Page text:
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From W. Bruce Cameron, the author of A Dog's Purpose, the number one New York Times bestseller and major film comes a completely unforgettable adventure as one devoted dog makes her way home.
When Lucas Ray rescued his puppy Bella he knew his life would change forever. Smuggling her into his building isn't easy, particularly with his prying neighbours, and Lucas decides to risk taking her to work. The joy on the faces of the veterans in his hospital as Bella distributes her unique brand of comfort makes it all worth it. But then Bella is picked up by animal control and Lucas makes the heartbreaking decision to send her away.
Lucas hasn't understood Bella's feelings, though. There might be hundreds of miles separating them but Bella wants her master and she is coming to find him...
A Dog's Way Home is a heartwarming story perfect for fans of Marley & Me, A Street Cat Named Bob and The Art of Racing in the Rain.
A Dog A Day began life with a Facebook post in 2013: 'My name is Sally Muir and this is a new gallery where I will add a dog drawing/painting every day, adding up to a massive 365 day dogfest.' As the Facebook page grew in popularity, so did Sally's dog portraits, leading to commissions, exhibitions at prominent galleries, and dog sketching events at venues including Anthropologie - who went on to commission an incredibly successful collection of dog-a-day crockery and textile-based household accessories. Drawing on artworks from the site, A Dog A Day is a lovingly curated collection and celebration of dogs. Containing 365 beautiful artworks of dogs of all shapes and sizes (big, small, pedigree, cross breed), the book includes a range of exciting mediums from loosely worked sketches, lithographs and potato prints to finished oil paintings. Delightfully packaged, this is the perfect gift for all dog lovers.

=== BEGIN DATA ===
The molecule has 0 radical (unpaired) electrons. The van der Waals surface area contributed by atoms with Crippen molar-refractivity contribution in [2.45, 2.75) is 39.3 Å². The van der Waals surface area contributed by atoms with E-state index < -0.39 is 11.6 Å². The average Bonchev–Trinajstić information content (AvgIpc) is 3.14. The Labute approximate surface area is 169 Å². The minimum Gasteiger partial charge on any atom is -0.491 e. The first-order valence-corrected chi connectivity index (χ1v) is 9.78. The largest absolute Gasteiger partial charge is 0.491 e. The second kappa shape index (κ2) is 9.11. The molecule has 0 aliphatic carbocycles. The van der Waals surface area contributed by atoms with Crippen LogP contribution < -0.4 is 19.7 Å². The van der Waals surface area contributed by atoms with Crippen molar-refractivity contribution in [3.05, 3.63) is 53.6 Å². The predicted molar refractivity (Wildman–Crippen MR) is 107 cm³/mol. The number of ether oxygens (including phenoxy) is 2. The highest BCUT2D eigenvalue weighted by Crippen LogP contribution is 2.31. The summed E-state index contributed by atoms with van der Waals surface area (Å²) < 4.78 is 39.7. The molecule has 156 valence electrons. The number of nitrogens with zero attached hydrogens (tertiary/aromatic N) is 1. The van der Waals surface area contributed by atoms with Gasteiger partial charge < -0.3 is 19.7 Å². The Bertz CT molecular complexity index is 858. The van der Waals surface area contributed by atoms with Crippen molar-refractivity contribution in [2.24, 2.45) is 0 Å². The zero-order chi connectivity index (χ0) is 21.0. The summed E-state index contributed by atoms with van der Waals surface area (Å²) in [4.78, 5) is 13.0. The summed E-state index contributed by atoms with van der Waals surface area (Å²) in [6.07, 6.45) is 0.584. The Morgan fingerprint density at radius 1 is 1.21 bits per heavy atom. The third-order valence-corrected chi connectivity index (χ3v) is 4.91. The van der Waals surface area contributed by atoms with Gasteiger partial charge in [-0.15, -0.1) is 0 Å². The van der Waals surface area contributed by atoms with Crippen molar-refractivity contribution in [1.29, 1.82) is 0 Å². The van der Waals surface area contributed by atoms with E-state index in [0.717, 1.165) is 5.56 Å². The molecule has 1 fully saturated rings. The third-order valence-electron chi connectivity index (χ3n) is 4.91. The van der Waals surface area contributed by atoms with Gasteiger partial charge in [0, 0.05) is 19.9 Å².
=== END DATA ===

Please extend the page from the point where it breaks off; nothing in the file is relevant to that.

In this book Alexandra Horowitz examines what's called the 'dog-human bond': examining all aspects of the complexity of this unique interspecies pairing. From her position as a dog scientist, she uses the science of dogs and dog-human interaction to ground a consideration of the various ways that dogs, as a species, reflect us, and how they reflect (sometimes badly, sometimes well) on us. And she goes beyond the cognitive science to consider the culture, laws, and human dynamics that reveal and restrict this bond between two disparate species. Horowitz shows that when each person makes the decision to breed, own, or adopt a dog, we enter into a relationship that will change us. It changes the course of our days: dogs need to be walked, fed, attended to. It can change the course of our lives: dogs weave their way into our lives with their constant silent presence by our sides. There are still many (often non-'scientific') questions that remain unanswered about dogs: about their minds, yes, but especially about living with dogs in our society, and how we can best treat them now and in the future. This books addresses those questions. It is intended for the curious dog owner and science-lover alike, who wants to read good, intelligent thinking on dogs, not overly sentimental but not without heart.
Sunday Times Bestseller `Passionate and well-researched' Tatler `A must-read' Independent A social history of Labradors, and how they have become the world's most beloved dogs, by writer, presenter and long-time dog lover Ben Fogle. Labradors are the most popular breed of dog in the world. Not only a great family companion, they also excel at hunting, tracking, retrieving, guiding and rescuing. But where did the breed originally come from? How did it develop? When did black, yellow and chocolate Labradors first appear? Did they really all come from Labrador in Canada and are they really all related to just one dog? In this first history of the Labrador, Ben Fogle goes in search of what makes Labradors so special. Their extraordinary companionship, intelligence, work ethic and loyalty is captured by Ben as he weaves the story of the breed into his own story of his beloved Inca. Ben visits Canada, discovers hair-raising stories of early Labrador exploits and uncovers stories of RNIB Labradors and Labradors at war, Labradors as working dogs and every other manifestation of the Labrador's character. Exploring their origin, early characteristics, their use as gun dogs, as therapy dogs, as police dogs, as search and rescue dogs and last - and absolutely not least - as family pets, Ben tells the story of a dog breed which has captured our imagination and love for hundreds of years.